My own experience with history (I studied it only up to 8th grade. After that it was all science and math) in the Indian school system was pathetic - a princely tale of hero worship of various monarchs through the ages - the British viceroys and early independence era Indian leaders included. There was hardly anything about the common people's lives, rural society or the status of the numerous tribes of India. I am finding out much about Indian history at this late age that I never knew. (BTW, for those who may be interested, Ramachandra Guha's India after Gandhi is an excellent book if you have the patience to plow through 750 pages of fact filled account. I am only up to page 200 or so and have already learnt much that I didn't know before) Then there were several attempts by Hindu chauvinists to rewrite history by eliminating all references to Muslim contributions to India's culture, of which there is much in almost all spheres including language, literature, art, music, architecture and food. I call it ill-education.

The Texas revisions are troubling on many fronts. When my children attended a suburban, mostly white school system, I heard many parents and children complain, "We don't have any blacks in our schools. Why do we have to have a holiday for MLK's birthday?" The biases that the Texas SBOE is trying to foster will surely give the impression that Texas is or was white-bread country. The truth is that it never was.

The Common Core curriculum may be a different kettle of fish from social studies. But early education's relation with young minds is akin to water and sponge. You teach a youngster to think sharply and rise to challenges in any field and you are fine tuning their all round BS detector. After solving a particularly vexing math problem, believe me, they will ask questions in the social studies class. The subject matter may be disparate but the ability to think is not compartmentalized.

After reading the initial articles about the points of contention, I thought maybe the (D) school board members were protesting too much. But after following the links in the article, I see the outrage isn't unjustified.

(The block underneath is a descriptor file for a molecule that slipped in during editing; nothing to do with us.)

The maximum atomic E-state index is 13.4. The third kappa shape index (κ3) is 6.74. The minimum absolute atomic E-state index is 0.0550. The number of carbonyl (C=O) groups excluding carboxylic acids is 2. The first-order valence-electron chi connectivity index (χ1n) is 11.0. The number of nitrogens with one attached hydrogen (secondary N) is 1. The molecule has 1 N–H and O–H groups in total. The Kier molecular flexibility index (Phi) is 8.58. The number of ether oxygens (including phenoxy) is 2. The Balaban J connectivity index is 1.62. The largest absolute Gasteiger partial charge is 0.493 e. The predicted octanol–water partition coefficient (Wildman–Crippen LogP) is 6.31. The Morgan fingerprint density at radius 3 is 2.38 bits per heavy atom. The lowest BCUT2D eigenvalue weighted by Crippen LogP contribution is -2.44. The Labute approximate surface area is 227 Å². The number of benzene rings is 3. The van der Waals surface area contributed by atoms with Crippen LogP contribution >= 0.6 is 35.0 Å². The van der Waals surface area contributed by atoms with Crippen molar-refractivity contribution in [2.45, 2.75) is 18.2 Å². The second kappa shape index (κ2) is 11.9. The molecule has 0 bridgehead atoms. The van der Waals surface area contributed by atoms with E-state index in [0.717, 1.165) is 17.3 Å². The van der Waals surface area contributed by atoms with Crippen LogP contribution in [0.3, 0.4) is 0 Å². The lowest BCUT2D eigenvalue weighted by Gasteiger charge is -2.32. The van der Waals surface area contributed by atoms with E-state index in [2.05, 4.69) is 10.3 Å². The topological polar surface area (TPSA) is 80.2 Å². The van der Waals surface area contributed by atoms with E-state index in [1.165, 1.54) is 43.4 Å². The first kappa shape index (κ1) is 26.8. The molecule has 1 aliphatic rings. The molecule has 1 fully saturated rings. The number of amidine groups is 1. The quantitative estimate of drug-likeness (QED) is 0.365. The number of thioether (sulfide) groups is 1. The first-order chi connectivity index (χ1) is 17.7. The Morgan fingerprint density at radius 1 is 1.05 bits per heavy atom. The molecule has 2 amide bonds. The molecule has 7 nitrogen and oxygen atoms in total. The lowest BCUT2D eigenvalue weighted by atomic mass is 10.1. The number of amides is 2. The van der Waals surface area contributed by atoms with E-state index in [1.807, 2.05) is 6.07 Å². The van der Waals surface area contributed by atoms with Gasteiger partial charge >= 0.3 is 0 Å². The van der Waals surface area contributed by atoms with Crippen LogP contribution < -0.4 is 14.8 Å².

After all, who particularly cares to learn the names of the Tejanos who fought and died at the Alamo alongside Davy Crockett and other more famous gringos. Names like Juan Nepomuceno Seguín would be too taxing for the likes of SBOE member Barbara Cargill to impose on her 'precious' and 'blessed' children's minds. Note that this lady was/is a science educator, primarily of very young kids (i.e. before they need explanations of Evolution), but chooses to opine on the teaching of sociology:
"In the field of sociology, another conservative member, Barbara Cargill, won passage of an amendment requiring the teaching of “the importance of personal responsibility for life choices” in a section on teenage suicide, dating violence, sexuality, drug use and eating disorders. "

Also, what's it with conservative dentists who take up school board positions to ruin the curriculum and foist their views upon our children's futures? We had a couple of those types on our school board, which is now mercifully composed of saner elements (still conservative, but not Taliban-crazy.)

If it's true that as Texas textbooks go, so go the nation's textbooks, this would be a major problem. Unless the digital age of publishing textbooks makes it less likely that one state's curriculum would unduly influence that of other states.

Don't Mess With Textbooks

Jon Stewart's skewering of the SBOE. What a pity that they have managed to still ram these changes through!


The early years of the Cold War saw the United States facing a hostile Soviet Union, the "loss" of China to communism, and war in Korea.

In this politically charged atmosphere, fears of Communist influence over American institutions spread easily.

On February 9, 1950, Joseph McCarthy, a Republican senator from Wisconsin, claimed that he had a list of 205 State Department employees who were Communists.

I wonder if Joe was about 60 years to early?

How many "Socialist Commie" Czars are in the WH in 2010? Go Figure....


Hoffnung auf etwas Unterstützung von Ihnen erhalten, wenn ich Fragen haben.

Aber nicht in Deutsch, bitte.

The comments to this entry are closed.